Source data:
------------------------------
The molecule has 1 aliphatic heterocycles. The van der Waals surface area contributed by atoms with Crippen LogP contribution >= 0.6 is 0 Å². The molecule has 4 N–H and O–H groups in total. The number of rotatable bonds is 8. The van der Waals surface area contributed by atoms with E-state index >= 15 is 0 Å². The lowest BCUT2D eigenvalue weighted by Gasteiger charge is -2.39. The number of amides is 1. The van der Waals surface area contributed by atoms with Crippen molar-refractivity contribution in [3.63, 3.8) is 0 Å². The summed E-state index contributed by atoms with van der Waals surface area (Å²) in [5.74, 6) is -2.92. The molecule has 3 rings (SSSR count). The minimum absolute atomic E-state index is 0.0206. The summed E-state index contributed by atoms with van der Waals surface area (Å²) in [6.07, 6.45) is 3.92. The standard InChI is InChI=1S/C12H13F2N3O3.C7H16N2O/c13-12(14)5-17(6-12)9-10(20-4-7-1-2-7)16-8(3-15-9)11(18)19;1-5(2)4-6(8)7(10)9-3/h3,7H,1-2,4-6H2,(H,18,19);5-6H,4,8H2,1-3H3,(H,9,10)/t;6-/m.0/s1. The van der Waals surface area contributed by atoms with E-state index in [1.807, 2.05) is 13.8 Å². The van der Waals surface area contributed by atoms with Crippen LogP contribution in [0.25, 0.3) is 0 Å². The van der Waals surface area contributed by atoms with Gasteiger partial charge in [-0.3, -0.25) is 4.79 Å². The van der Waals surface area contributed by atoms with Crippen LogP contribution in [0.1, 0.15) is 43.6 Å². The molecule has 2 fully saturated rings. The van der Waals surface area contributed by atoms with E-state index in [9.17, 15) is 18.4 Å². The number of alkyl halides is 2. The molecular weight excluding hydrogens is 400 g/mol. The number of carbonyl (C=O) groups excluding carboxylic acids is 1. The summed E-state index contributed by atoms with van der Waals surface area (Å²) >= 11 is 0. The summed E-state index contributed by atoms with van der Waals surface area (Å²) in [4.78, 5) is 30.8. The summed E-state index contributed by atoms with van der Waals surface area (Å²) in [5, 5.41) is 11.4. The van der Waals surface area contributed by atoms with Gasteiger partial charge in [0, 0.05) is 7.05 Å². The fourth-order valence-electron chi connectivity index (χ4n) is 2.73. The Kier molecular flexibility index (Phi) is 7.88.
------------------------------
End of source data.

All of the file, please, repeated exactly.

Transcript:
The molecule has 1 aliphatic heterocycles. The van der Waals surface area contributed by atoms with Crippen LogP contribution >= 0.6 is 0 Å². The molecule has 4 N–H and O–H groups in total. The number of rotatable bonds is 8. The van der Waals surface area contributed by atoms with E-state index >= 15 is 0 Å². The lowest BCUT2D eigenvalue weighted by Gasteiger charge is -2.39. The number of amides is 1. The van der Waals surface area contributed by atoms with Crippen molar-refractivity contribution in [3.63, 3.8) is 0 Å². The summed E-state index contributed by atoms with van der Waals surface area (Å²) in [5.74, 6) is -2.92. The molecule has 3 rings (SSSR count). The minimum absolute atomic E-state index is 0.0206. The summed E-state index contributed by atoms with van der Waals surface area (Å²) in [6.07, 6.45) is 3.92. The standard InChI is InChI=1S/C12H13F2N3O3.C7H16N2O/c13-12(14)5-17(6-12)9-10(20-4-7-1-2-7)16-8(3-15-9)11(18)19;1-5(2)4-6(8)7(10)9-3/h3,7H,1-2,4-6H2,(H,18,19);5-6H,4,8H2,1-3H3,(H,9,10)/t;6-/m.0/s1. The van der Waals surface area contributed by atoms with E-state index in [1.807, 2.05) is 13.8 Å². The van der Waals surface area contributed by atoms with Crippen LogP contribution in [0.25, 0.3) is 0 Å². The van der Waals surface area contributed by atoms with Gasteiger partial charge in [-0.3, -0.25) is 4.79 Å². The van der Waals surface area contributed by atoms with Crippen LogP contribution in [0.1, 0.15) is 43.6 Å². The molecule has 2 fully saturated rings. The van der Waals surface area contributed by atoms with E-state index in [9.17, 15) is 18.4 Å². The number of alkyl halides is 2. The molecular weight excluding hydrogens is 400 g/mol. The number of carbonyl (C=O) groups excluding carboxylic acids is 1. The summed E-state index contributed by atoms with van der Waals surface area (Å²) >= 11 is 0. The summed E-state index contributed by atoms with van der Waals surface area (Å²) in [4.78, 5) is 30.8. The summed E-state index contributed by atoms with van der Waals surface area (Å²) in [5, 5.41) is 11.4. The van der Waals surface area contributed by atoms with Gasteiger partial charge in [0, 0.05) is 7.05 Å². The fourth-order valence-electron chi connectivity index (χ4n) is 2.73. The Kier molecular flexibility index (Phi) is 7.88.